#GetOutside for winter in the Broads
The Broads National Park is a place for all seasons. Winter wildlife walks, followed by log fires, mulled drinks… It’s never too late to plan a visit to the Broads.
As Northumberland National Park celebrates 3 years of Dark Sky Park status, we look at what that means for the gold-award winning national park - and how you can discover it yourself.
The area officially has the darkest skies in England. On a clear night, you can see millions of stars, the Milky Way and even the Andromeda Galaxy (2.5 million light years away) with the naked eye. Every night, there is something different to see, from meteor showers to the Northern lights.
2013 saw the designation of the Northumberland International Dark Sky Park; the largest area of protected night sky in Europe. It includes the whole of Northumberland National Park and 67% of Kielder Water and Forest Park; nearly 15,000 square kilometres. The International Dark Skies Association (IDA) awarded the area Gold Tier status, its very highest level of award.
Northumberland International Dark Sky Park celebrates its third anniversary on Friday 9 December and evidence shows that astro-tourism is having a positive impact on the county’s visitor economy, especially in rural areas. Dark Sky Park status is one of a growing number of reasons why Northumberland National Park is becoming increasingly recognised as a year-round tourism destination.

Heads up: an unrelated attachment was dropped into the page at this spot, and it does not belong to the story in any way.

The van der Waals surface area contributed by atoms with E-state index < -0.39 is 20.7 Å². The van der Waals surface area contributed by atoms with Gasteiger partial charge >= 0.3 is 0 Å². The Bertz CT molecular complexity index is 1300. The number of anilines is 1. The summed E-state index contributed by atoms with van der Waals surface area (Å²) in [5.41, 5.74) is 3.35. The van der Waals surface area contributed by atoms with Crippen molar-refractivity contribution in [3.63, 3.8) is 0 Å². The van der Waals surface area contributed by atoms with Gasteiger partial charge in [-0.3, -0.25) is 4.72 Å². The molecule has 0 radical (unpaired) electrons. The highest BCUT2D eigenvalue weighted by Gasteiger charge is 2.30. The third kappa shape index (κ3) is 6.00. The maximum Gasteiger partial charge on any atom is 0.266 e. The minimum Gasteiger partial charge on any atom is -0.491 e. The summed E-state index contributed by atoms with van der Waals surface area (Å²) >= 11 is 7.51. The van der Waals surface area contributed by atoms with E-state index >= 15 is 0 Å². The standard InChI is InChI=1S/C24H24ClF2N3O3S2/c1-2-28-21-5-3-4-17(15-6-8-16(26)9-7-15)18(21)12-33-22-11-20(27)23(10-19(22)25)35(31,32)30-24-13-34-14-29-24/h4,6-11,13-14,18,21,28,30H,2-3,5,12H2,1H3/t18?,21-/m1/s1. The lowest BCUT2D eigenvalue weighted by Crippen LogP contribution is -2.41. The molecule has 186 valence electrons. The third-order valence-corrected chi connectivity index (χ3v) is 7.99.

Earlier this year, detailed satellite maps of England’s light pollution and dark skies released by the Campaign to Protect Rural England (CPRE), showed that Northumberland is the darkest National Park with 96% of the area having pristine night skies and very little light pollution elsewhere.
The satellite images captured at 1.30am throughout September 2015, also show that Northumberland as a county came out on top in the darkest category with the highest percentage of night skies free of light pollution at 72%.
Whilst Northumberland stands out as an exemplary area, the research comes at a time of increasing awareness of the harmful effects light pollution can have on the health of people and wildlife.
Northumberland is Europe’s largest area of protected night sky at 572 square miles making it officially the best place in England for people to enjoy the heavens. As a lead member of The Dark Sky Steering Group, Northumberland National Park is committed to working with partners, local communities and business owners to ensure its preservation.
Right across Northumberland, tourism businesses are welcoming more and more visitors from far and wide, who are seeking a peek at the stars. This increase in visitors, especially during the winter months, is boosting occupancy rates and generating lots of new business opportunities connected to astro-tourism for local people.
There are lots of great places to enjoy the night sky in the Northumberland National Park. Some of these place have been designated as ‘Dark Sky Discovery Sites‘ because they are especially dark. Dark Sky Discovery Sites are places that:
• are away from the worst of any local light pollution
• provide good sightlines of the sky
• have good public access, including firm ground for wheelchairs.
• These sites are easy to find; some of them have star maps in place to help you to find key stars and constellations. A number of them have 24-hour toilets and there are places to eat and stay close to most of them. Click to find out more the locations of the Dark Sky Discovery Sites.
You find out more details of these sites and more on the Northumberland National Park website.